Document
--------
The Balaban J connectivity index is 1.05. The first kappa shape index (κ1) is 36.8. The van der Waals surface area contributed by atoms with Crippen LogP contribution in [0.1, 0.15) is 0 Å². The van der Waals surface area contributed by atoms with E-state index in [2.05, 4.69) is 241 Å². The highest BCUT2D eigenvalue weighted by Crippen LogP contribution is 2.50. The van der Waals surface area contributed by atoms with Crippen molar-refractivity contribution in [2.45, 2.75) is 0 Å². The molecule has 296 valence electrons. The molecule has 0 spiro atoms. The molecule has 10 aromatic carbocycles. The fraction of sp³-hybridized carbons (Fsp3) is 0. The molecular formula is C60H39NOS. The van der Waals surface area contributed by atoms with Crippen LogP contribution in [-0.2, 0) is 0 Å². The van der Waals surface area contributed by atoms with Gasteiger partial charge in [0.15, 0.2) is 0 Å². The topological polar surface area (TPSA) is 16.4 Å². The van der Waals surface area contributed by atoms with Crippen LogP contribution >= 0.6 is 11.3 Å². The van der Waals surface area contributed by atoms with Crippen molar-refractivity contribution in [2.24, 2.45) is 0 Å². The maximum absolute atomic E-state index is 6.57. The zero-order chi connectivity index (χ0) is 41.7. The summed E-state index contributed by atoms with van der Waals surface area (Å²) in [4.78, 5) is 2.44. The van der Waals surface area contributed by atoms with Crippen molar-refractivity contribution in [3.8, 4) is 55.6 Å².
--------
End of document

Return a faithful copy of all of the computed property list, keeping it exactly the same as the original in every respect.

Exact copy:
The Balaban J connectivity index is 1.05. The first kappa shape index (κ1) is 36.8. The van der Waals surface area contributed by atoms with Crippen LogP contribution in [0.1, 0.15) is 0 Å². The van der Waals surface area contributed by atoms with E-state index in [2.05, 4.69) is 241 Å². The highest BCUT2D eigenvalue weighted by Crippen LogP contribution is 2.50. The van der Waals surface area contributed by atoms with Crippen molar-refractivity contribution in [2.45, 2.75) is 0 Å². The molecule has 296 valence electrons. The molecule has 0 spiro atoms. The molecule has 10 aromatic carbocycles. The fraction of sp³-hybridized carbons (Fsp3) is 0. The molecular formula is C60H39NOS. The van der Waals surface area contributed by atoms with Crippen LogP contribution in [-0.2, 0) is 0 Å². The van der Waals surface area contributed by atoms with Gasteiger partial charge in [0.15, 0.2) is 0 Å². The topological polar surface area (TPSA) is 16.4 Å². The van der Waals surface area contributed by atoms with Crippen LogP contribution >= 0.6 is 11.3 Å². The van der Waals surface area contributed by atoms with Crippen molar-refractivity contribution in [2.24, 2.45) is 0 Å². The maximum absolute atomic E-state index is 6.57. The zero-order chi connectivity index (χ0) is 41.7. The summed E-state index contributed by atoms with van der Waals surface area (Å²) in [4.78, 5) is 2.44. The van der Waals surface area contributed by atoms with Crippen molar-refractivity contribution in [3.8, 4) is 55.6 Å².